World Library  
Flag as Inappropriate
Email this Article

Philip Kitcher

Philip Kitcher
Born 20 February 1947
London, England
Residence New York City, United States
Nationality United Kingdom
Fields Philosophy of Science, Bioethics, Philosophy of Mathematics
Institutions Columbia University
Alma mater Christ's College, University of Cambridge (B.A.); Princeton University (PhD)
Notable awards

Lifetime Achievement Award (American Psychological Association),

Distinguished Contribution Award (American Psychological Association),
Lakatos Award,
Prometheus Prize (American Philosophical Association),
Lannan Notable Book Award

Philip Stuart Kitcher (born 20 February 1947) is a British philosophy professor who specialises in the philosophy of science, the philosophy of biology, the philosophy of mathematics, the philosophy of literature, and, more recently, pragmatism.


  • Early life 1
  • Philosophy 2
    • Criteria for what constitutes 'good science' 2.1
    • Kuhn and creationism 2.2
  • Appointments 3
  • Publications 4
  • References 5
  • External links 6

Early life

Born in London, Kitcher spent his early life in Eastbourne, East Sussex, on the South Coast of the United Kingdom. He earned his B.A. in Mathematics/History and Philosophy of Science from Christ's College, Cambridge in 1969, and his PhD in History and Philosophy of Science from Princeton University in 1974, where he worked closely with Carl Hempel and Thomas Kuhn.

Patricia Kitcher, to whom he is married, is a well known Kant scholar and philosopher of mind who has been the Mark Van Doren Professor of Humanities at Columbia.


Kitcher is best known outside academia for his work examining creationism and sociobiology. His works attempt to connect the questions raised in philosophy of biology and philosophy of mathematics with the central philosophical issues of epistemology, metaphysics, and ethics. He has also published papers on John Stuart Mill, Kant and other figures in the history of philosophy. HIs 2012 book [1] documented his developing interest in John Dewey and a pragmatic approach to philosophical issues. He sees pragmatism as providing a unifying and reconstructive approach to traditional philosophy issues. He had, a year earlier, published a book outlining a naturalistic approach to ethics, (Harvard University Press, 2011)The Ethical Project.[2]

Criteria for what constitutes 'good science'

Kitcher's three criteria for good science are:

  1. Independent testability of auxiliary hypotheses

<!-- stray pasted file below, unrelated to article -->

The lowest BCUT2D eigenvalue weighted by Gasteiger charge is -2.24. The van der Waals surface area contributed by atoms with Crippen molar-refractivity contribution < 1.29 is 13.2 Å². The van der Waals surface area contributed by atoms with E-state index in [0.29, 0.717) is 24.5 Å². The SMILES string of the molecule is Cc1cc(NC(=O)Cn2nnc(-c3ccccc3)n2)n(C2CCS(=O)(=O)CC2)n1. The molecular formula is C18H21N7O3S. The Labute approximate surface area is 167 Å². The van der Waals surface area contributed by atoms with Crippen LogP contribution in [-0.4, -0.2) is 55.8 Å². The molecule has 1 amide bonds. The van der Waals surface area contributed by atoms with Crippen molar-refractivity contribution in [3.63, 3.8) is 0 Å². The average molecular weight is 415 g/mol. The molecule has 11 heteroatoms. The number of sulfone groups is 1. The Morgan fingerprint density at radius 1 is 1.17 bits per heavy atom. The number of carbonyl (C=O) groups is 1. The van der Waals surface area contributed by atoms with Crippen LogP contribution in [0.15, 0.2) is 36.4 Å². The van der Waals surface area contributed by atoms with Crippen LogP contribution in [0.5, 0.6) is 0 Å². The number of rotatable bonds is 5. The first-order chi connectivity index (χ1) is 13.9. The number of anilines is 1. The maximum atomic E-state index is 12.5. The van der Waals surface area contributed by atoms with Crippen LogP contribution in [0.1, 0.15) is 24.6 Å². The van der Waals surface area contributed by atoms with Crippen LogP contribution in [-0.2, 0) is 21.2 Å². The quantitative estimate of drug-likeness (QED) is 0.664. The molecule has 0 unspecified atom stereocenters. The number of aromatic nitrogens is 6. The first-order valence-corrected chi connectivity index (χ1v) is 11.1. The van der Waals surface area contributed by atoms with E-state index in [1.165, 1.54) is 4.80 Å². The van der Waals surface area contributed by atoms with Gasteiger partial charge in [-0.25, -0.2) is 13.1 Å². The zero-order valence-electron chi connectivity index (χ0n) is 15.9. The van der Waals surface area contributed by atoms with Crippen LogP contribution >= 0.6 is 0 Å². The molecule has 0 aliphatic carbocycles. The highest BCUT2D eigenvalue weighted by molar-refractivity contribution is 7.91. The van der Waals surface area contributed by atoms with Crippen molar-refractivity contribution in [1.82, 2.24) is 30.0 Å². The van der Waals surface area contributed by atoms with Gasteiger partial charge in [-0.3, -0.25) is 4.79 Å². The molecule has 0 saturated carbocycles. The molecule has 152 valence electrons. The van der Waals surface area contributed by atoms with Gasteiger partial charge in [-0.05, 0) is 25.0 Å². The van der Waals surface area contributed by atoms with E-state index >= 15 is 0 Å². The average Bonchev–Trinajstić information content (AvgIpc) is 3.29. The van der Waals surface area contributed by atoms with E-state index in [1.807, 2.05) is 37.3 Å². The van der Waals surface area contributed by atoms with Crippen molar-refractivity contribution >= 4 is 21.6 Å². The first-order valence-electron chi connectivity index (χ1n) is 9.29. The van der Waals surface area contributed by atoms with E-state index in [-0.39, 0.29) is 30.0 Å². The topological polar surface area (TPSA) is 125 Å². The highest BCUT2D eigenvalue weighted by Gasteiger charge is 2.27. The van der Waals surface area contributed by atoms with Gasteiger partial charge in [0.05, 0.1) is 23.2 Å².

2. Unification
  3. Fecundity

He increasingly recognised the role of values in practical decisions about scientific research [3]

Kuhn and creationism

Kitcher commented on the way creationists have misinterpreted Kuhn:

Thomas Kuhn's book The Structure of Scientific Revolutions has probably been more widely read—and more widely misinterpreted—than any other book in the recent philosophy of science. The broad circulation of his views has generated a popular caricature of Kuhn's position. According to this popular caricature, scientists working in a field belong to a club. All club members are required to agree on main points of doctrine. Indeed, the price of admission is several years of graduate education, during which the chief dogmas are inculcated. The views of outsiders are ignored. Now I want to emphasize that this is a hopeless caricature, both of the practice of scientists and of Kuhn's analysis of the practice. Nevertheless, the caricature has become commonly accepted as a faithful representation, thereby lending support to the Creationists' claims that their views are arrogantly disregarded.[4]


Kitcher currently teaches at Columbia University in the Department of Philosophy where he holds an appointment as the John Dewey Professor of Philosophy. As chair of Columbia's Contemporary Civilization program (part of its undergraduate Core Curriculum), he also holds the James R. Barker Professorship of Contemporary Civilization. Before moving to Columbia, Kitcher taught at the University of Vermont, Vassar College, The University of Minnesota, University of Michigan, and for several years at University of California, San Diego where he held the position of Presidential Professor of Philosophy.

Kitcher is past president of the American Philosophical Association. In 2002, Kitcher was named a fellow of the American Academy of Arts and Sciences, and he was awarded the inaugural Prometheus Prize from the American Philosophical Association in 2006 in honour of extended achievement in the philosophy of science.